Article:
Both IonQ and Quantinuum announced news highs in one qubit quality metric called SPAM. This measurement determines how accurately a quantum computer can set a qubit into its initial state and then measure the result at the end. This is one of several important measures that will determine the overall accuracy of the quantum calculations. Other critical measures include single qubit gate fidelity and two-qubit gate fidelities. All of these metrics need to be improved to levels exceeding 99.9% fidelity before error correction can be effectively implemented.

In today’s announcements, IonQ announced that it has achieved a SPAM fidelity level of 99.96% from a previous level of 99.5% which represents about a 13 times reduction in errors. (e.g. A reduction from 50 errors for every 10,000 operations to 4 errors in 10,000). And then a few hours later, Quantinuum announced that they had achieved a level of 99.9904% which is an improvement from the 99.70% level they cited in a news release in July 2021. For comparison, the best number for measurement error in a superconducting based machine that we track on our Qubit Quality page is 99.86%.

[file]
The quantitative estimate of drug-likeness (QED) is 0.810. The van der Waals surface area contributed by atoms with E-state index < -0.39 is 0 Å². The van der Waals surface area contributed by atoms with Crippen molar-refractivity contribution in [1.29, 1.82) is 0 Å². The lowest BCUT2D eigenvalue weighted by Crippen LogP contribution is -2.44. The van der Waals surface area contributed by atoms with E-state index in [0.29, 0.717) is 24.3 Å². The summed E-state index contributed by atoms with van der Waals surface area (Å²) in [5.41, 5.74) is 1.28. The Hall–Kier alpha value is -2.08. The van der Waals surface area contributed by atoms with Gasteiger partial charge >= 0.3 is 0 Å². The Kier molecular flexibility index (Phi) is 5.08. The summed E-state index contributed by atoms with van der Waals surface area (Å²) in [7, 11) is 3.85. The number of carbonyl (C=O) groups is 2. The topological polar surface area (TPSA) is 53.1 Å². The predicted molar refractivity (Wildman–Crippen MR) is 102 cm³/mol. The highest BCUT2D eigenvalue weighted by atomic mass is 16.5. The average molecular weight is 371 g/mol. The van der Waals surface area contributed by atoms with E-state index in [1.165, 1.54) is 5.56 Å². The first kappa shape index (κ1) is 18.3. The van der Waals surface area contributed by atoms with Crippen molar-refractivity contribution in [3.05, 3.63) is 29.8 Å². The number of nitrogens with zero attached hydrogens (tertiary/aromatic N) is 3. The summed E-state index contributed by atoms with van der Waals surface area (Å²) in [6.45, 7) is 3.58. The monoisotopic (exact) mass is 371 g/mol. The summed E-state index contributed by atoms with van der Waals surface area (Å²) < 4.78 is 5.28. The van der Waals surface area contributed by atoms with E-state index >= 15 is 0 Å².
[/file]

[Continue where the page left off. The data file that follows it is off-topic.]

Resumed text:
Both of these results have been produced on next generation machines that are using the element Barium for the ions. This is a switch from the Yterbium currently used in the production machines both companies are making available to users now. Quantinuum has indicated they are using the 137Ba+ isotype of Barium while IonQ has not specified which specific isotype they are using.

For more on these announcements, you can view a news release from IonQ about their results here and a blog post titled “Deep Dive: State Preparation & Measurement with Barium Qubits” that can be found here. Quantinuum’s press release has been posted on their website here and a technical preprint paper with their results can be seen here.

March 3, 2022